I mentioned on Twitter the other day that teams at my work don’t have web 2.0 type online team spaces, but Communities of Practice do. So what happens is that teams are using our CoP tools…and then of course these online team spaces are referred to as CoPs, which is a mistake, as the technology does not define the group dynamics (CoPs are usually naturally emerging groups about learning/sharing, whereas teams are managed groups that execute assigned outcomes).
Team working CoPs
Teams using CoPs to execute tasks, can carry on with their team dynamic of getting stuff done, manage and measure, produce outcomes/deliverables.
Team sharing/support CoPs
But more common are teams using CoPs for sharing/learning/communication/support (troubleshooting). And in this case it’s important that these team sharing type CoPs encourage facilitation rather than try run the community like a team.
As I mentioned in an earlier post, the team lead and sub-team leads are too busy to run the CoP space, so a team member is given the task to run the CoP, which is sometimes like pushing up a hill, as they don’t have influence and feel they are bugging people who might not care about the CoP to start with, as they are automatically a member by default of being in the team, rather than accepting an invite. And if the lead and sub-leads are not role-model contributors then this makes it a real hard chore.
Regular sharing and learning cross-functional CoPs
For more on this point about group dynamics see my post, Team-based CoPs compared to cross-functional CoPs.
Then we have people coming together from different parts of the organisation who request to use a CoP space for their ad-hoc group, to work on a task like fixing a process, etc… These spaces are often more short-lived. Again this really isn’t a traditional CoP…again the technology (CoP tools) do no define the group dynamic.
Anyway, these ad-hoc groups should really be self-serve, I really feel like a bottleneck, and most of the time people don’t bother and use email because their synchronous to asynchronous flow ain’t smooth and effortless.
Sponsor vs Self-serve
Betrand Dupperin picked up on this notion of self-serve creation online group spaces, and from reading his post it seems he was more clear in his explanation.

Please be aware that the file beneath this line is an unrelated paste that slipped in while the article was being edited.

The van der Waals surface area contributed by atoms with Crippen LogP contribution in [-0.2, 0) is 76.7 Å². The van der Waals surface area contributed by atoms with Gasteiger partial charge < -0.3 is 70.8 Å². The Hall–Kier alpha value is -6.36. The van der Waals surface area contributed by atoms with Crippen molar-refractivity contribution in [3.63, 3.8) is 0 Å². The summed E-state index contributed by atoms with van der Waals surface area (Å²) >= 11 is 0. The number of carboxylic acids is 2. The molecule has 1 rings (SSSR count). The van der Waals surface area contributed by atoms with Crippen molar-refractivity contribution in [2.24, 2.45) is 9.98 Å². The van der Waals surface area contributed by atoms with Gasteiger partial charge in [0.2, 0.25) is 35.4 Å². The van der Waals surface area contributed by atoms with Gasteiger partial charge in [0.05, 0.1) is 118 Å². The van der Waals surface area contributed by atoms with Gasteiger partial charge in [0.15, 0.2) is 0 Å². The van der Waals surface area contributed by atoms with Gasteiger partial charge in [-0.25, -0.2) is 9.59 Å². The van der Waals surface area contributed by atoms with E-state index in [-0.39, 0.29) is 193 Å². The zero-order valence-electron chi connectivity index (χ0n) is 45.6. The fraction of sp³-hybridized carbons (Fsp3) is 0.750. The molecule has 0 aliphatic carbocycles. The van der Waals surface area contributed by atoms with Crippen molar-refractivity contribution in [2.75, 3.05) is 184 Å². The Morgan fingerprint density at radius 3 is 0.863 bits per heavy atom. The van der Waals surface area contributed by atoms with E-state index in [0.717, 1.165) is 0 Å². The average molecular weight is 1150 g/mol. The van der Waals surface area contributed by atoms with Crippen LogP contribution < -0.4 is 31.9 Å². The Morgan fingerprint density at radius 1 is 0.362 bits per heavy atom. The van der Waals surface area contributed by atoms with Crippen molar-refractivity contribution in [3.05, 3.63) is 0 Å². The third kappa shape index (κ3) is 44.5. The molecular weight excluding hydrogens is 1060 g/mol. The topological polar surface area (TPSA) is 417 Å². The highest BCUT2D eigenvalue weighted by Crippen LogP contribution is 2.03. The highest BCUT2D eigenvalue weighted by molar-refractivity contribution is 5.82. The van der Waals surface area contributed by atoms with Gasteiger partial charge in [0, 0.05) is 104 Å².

For traditional CoPs we ask that the requestor has a community sponsor…this is important as online CoPs take time to run, and that is time the manager is allowing for, that could be spent on execution.
If there was a notice from the very top that people can spend time away from or related to tasks (like Google’s 20% time), then self-serve would be OK, but at the moment we need the requestor to note that her immediate boss is ok with this.
NOTE: we have a side issue that the CoP tools we are using are complicated to set up for a regular user, so self-serve might still be an issue from a design perspective.
Now, for ad-hoc group work, this really doesn’t require a sponsor, as the time you spend in the ad-hoc group space is time doing the task itself anyway.
So what we have to do, is work with the vendor to make simple versions of our CoP tools, where there is just one stream, and simple permissions…as stripped down as possible so it’s close to the ease of using email. This way these ad-hoc groups can be self-serve.
I see Jive SBS takes this approach where they have community spaces and group spaces, where the group spaces are self-serve and more basic.
Would people use these ad-hoc groups as traditional CoPs, probably, but they wouldn’t look like flashy websites like our regular CoPs.
I guess that’s where we are, the solution might actually create an issue…personally I would not see it as an issue but see it as emergence, and perhaps this momentum as a catalyst for the allowance of work time spent sharing and learning…not explicitly like 20% of your time, but just embedded into your day.
So what do you think?
- Teams or departments manage their own communities
- we refuse CoPs that tread on the turf of an existing team or department
- CoPs require a sponsor
- Bottom-up request, Top down creation
- Ad-hoc groups self-serve
And what do you do if ad-hoc group spaces are used as CoPs?
Would it matter, as the ad-hoc group spaces would be so simple that the facilitator does not need to spend time managing permissions, and up keeping the space. But people may still be spending a portion of their time contributing.